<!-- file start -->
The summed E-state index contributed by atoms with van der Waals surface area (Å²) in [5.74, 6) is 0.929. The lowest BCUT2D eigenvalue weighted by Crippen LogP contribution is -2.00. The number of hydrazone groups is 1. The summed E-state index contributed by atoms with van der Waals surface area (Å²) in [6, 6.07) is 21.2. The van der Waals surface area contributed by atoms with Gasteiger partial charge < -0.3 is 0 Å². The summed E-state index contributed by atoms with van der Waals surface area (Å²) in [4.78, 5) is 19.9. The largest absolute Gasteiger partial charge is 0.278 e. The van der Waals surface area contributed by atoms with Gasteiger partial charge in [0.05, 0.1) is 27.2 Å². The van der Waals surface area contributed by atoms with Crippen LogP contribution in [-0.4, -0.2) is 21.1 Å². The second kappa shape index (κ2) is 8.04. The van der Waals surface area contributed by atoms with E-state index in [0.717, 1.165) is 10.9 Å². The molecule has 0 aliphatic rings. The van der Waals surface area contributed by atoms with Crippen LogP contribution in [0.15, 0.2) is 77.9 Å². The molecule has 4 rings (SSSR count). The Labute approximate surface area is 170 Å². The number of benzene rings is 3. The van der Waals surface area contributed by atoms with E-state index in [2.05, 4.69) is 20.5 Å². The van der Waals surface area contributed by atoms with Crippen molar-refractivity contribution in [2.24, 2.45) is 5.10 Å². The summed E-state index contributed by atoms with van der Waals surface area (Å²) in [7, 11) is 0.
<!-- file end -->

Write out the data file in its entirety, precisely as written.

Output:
The summed E-state index contributed by atoms with van der Waals surface area (Å²) in [5.74, 6) is 0.929. The lowest BCUT2D eigenvalue weighted by Crippen LogP contribution is -2.00. The number of hydrazone groups is 1. The summed E-state index contributed by atoms with van der Waals surface area (Å²) in [6, 6.07) is 21.2. The van der Waals surface area contributed by atoms with Gasteiger partial charge < -0.3 is 0 Å². The summed E-state index contributed by atoms with van der Waals surface area (Å²) in [4.78, 5) is 19.9. The largest absolute Gasteiger partial charge is 0.278 e. The van der Waals surface area contributed by atoms with Gasteiger partial charge in [0.05, 0.1) is 27.2 Å². The van der Waals surface area contributed by atoms with Crippen LogP contribution in [-0.4, -0.2) is 21.1 Å². The second kappa shape index (κ2) is 8.04. The van der Waals surface area contributed by atoms with E-state index in [0.717, 1.165) is 10.9 Å². The molecule has 0 aliphatic rings. The van der Waals surface area contributed by atoms with Crippen LogP contribution in [0.15, 0.2) is 77.9 Å². The molecule has 4 rings (SSSR count). The Labute approximate surface area is 170 Å². The number of benzene rings is 3. The van der Waals surface area contributed by atoms with E-state index in [2.05, 4.69) is 20.5 Å². The van der Waals surface area contributed by atoms with Crippen molar-refractivity contribution in [2.24, 2.45) is 5.10 Å². The summed E-state index contributed by atoms with van der Waals surface area (Å²) in [7, 11) is 0.